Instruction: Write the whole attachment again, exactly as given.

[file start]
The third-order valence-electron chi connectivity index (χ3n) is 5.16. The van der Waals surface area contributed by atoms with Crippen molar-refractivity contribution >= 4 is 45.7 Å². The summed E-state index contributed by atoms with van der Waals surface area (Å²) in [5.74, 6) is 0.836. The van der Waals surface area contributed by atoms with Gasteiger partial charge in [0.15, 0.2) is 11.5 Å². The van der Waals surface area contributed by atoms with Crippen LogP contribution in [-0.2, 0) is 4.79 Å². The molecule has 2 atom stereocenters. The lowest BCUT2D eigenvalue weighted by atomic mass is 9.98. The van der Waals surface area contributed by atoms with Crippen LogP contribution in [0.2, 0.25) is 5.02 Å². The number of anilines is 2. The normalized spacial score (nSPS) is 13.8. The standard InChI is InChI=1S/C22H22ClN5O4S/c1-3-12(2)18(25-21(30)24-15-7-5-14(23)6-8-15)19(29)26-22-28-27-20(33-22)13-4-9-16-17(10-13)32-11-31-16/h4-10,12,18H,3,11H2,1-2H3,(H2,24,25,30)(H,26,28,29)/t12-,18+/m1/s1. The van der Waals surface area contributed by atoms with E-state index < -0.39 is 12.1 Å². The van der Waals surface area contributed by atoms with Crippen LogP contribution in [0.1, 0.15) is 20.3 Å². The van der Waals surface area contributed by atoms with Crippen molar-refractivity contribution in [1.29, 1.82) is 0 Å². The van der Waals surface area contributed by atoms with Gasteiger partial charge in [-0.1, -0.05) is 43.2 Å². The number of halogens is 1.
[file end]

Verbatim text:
The third-order valence-electron chi connectivity index (χ3n) is 5.16. The van der Waals surface area contributed by atoms with Crippen molar-refractivity contribution >= 4 is 45.7 Å². The summed E-state index contributed by atoms with van der Waals surface area (Å²) in [5.74, 6) is 0.836. The van der Waals surface area contributed by atoms with Gasteiger partial charge in [0.15, 0.2) is 11.5 Å². The van der Waals surface area contributed by atoms with Crippen LogP contribution in [-0.2, 0) is 4.79 Å². The molecule has 2 atom stereocenters. The lowest BCUT2D eigenvalue weighted by atomic mass is 9.98. The van der Waals surface area contributed by atoms with Crippen LogP contribution in [0.2, 0.25) is 5.02 Å². The number of anilines is 2. The normalized spacial score (nSPS) is 13.8. The standard InChI is InChI=1S/C22H22ClN5O4S/c1-3-12(2)18(25-21(30)24-15-7-5-14(23)6-8-15)19(29)26-22-28-27-20(33-22)13-4-9-16-17(10-13)32-11-31-16/h4-10,12,18H,3,11H2,1-2H3,(H2,24,25,30)(H,26,28,29)/t12-,18+/m1/s1. The van der Waals surface area contributed by atoms with E-state index < -0.39 is 12.1 Å². The van der Waals surface area contributed by atoms with Crippen LogP contribution in [0.1, 0.15) is 20.3 Å². The van der Waals surface area contributed by atoms with Crippen molar-refractivity contribution in [1.29, 1.82) is 0 Å². The van der Waals surface area contributed by atoms with Gasteiger partial charge in [-0.1, -0.05) is 43.2 Å². The number of halogens is 1.